Green water grab sinks farmland, blocks salmon runs

Dec. 11, 2012

By Wayne Lusvardi

An Indian proverb says, “A bird thinks it a favor to give a fish a lift in the air.”

In a similar way, politicians think it is a favor to help lift salmon upstream to feed commercial fishing, tourist, real estate development and environmental jobs programs by calling it a “river restoration project.”

In the Indian proverb, the bird eats the fish.

For the politicians, the special interests that back them eat the taxpayers’ redistributed money and the farmer’s water.

The Fresno Bee reports that Sen. Dianne Feinstein’s $1 billion showcase water project, the San Joaquin River Restoration Project, has run into an unanticipated problem of land subsidence ironically caused by the project diverting water from farmers. Fifteen percent of San Joaquin river water has been diverted from farmers to restore seasonal water flows during the late summer when the river runs dry.  This water diversion would allow salmon to again swim up and down river to the spawning grounds and the ocean.

Farmers in another part of the San Joaquin Valley also lost water when the National Resources Defense Council’s bogus lawsuit to protect the smelt fish resulted in a court-ordered shut off of water for farmers from 2007 to 2010.  Thus, farmers had to shift to using groundwater to keep crop production up and continue to pay off debts on their farm operations.

Sack Damn

Now it ends up that the pumping of deep groundwater under layers of clay soil has caused the ground surface to slump in the San Joaquin Valley.  This subsidence has lowered the ground surface in the area of Sack Dam. Fish ladders and a system to lower and raise the dam so fish can pass through are planned as part of the San Joaquin River Restoration Project.  Land subsidence lowers irrigation canals and thus reduces the amount of water that can be conveyed.  In the interim, salmon have had to be captured and hauled upstream by biologists near Fresno until the fish ladders and dam lowering system can be re-designed.

Mike Wade of the California Farm Water Coalition reports that farmers along the San Joaquin River have had their fields flooded as experimental flows of water have increased the amount of water released from Friant Dam as part of the river restoration project.  A compound loss of water and flooding means a reduced food supply and higher food prices.

River restoration project is like climbing a tree to catch a fish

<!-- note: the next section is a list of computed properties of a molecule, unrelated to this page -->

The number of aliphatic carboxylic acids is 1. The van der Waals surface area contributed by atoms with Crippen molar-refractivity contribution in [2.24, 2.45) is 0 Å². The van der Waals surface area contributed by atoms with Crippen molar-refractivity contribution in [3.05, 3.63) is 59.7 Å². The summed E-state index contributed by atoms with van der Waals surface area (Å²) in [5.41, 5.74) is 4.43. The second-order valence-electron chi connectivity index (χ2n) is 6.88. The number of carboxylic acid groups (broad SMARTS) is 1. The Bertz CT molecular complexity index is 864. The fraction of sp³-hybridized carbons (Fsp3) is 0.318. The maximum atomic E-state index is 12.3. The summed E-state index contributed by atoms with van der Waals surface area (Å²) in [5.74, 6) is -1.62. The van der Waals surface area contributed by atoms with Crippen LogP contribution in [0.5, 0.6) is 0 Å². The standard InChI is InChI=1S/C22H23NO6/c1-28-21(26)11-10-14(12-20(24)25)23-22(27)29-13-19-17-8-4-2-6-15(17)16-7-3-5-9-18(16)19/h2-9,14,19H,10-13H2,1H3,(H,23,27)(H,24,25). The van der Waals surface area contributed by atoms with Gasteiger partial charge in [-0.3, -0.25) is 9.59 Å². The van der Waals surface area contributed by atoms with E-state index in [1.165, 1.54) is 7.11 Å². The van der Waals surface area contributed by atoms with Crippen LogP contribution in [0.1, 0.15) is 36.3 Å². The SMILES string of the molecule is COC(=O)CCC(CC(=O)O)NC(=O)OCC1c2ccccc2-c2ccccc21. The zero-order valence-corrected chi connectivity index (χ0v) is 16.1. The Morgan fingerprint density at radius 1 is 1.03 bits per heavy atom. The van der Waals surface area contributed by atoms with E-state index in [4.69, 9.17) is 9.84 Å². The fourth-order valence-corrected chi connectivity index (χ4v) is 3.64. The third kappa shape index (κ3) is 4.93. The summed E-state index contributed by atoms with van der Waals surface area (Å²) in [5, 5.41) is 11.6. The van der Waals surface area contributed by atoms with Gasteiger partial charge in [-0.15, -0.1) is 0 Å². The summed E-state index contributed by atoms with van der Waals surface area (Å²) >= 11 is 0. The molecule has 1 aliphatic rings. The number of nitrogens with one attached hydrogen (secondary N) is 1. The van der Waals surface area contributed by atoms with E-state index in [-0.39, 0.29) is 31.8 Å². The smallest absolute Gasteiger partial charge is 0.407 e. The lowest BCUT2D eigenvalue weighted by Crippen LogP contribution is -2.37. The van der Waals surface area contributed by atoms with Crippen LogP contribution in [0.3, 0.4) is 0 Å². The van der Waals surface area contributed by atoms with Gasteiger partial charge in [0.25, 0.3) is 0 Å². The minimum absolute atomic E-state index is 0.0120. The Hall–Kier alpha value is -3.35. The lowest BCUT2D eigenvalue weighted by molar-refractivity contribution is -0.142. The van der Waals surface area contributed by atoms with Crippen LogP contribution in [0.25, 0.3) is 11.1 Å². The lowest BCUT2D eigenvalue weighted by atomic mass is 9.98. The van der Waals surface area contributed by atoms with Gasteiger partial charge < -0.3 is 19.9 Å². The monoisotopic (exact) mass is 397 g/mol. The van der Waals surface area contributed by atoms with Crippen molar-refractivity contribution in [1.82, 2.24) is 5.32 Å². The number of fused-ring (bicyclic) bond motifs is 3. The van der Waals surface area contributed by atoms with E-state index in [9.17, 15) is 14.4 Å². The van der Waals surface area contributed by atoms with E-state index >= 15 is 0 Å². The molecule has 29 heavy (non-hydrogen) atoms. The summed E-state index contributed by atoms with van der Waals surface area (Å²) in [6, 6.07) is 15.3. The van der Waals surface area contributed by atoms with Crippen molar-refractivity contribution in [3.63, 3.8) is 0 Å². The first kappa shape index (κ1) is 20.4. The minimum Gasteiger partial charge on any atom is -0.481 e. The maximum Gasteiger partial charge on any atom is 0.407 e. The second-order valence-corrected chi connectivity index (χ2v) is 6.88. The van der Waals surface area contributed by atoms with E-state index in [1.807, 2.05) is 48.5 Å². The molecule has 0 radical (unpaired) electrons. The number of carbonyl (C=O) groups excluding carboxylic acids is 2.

The $1 billion San Joaquin River Restoration Project is essentially a project to create a system of river parks that eventually can be planted in the middle of farmland to incubate a future tourist and commercial salmon fishing and tourist economy for the San Joaquin Valley. But coldwater salmon do not thrive in the habitat of the San Joaquin River in the hot summer. And fishing and eco-tourists may bring foreign bacteria into virgin farmlands that may contaminate crops.

The river restoration project would result in about 11,000 short-term union construction jobs and an overestimated 450 permanent tourist-related jobs projected to emerge in 2025.  There is no funding from Congress for this project, other than the $88 million included in the 2009 original authorization for environmental studies and planning.  The House of Representatives opposes the project and has zeroed out discretionary funding for it over the past two years. The project will soon run out of money and will have to stop.

The only potential source of funding is robbing farmers of water and adding a surcharge on federal water deliveries for the project by court order.  But this will result in a loss of 3,000 permanent farm jobs.

Feinstein’s San Joaquin River Restoration Project will cost $2,275,789 per permanent job created.  Even worse, it will create 650 nonprofit jobs that will be dependent on government funding. This is in addition to the hundreds of government jobs necessary to complete and operate the project.

Biologists and environmental planners continue to feed on jobs to cart fish upstream and plan a river restoration commercial tourist project that neither the federal nor state government has any money for without further going broke.

All the over-hyped political marketing and media coverage about the San Joaquin River Restoration Project are like another Indian proverb that says: “To talk and arrive nowhere is the same as climbing a tree to catch a fish.”

1 comment

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  1. The DA
    The DA 11 December, 2012, 11:21

    And how many reporters are parked outside of Diane Feinstein’s office to get her explanation and/or reaction to this complete debacle?

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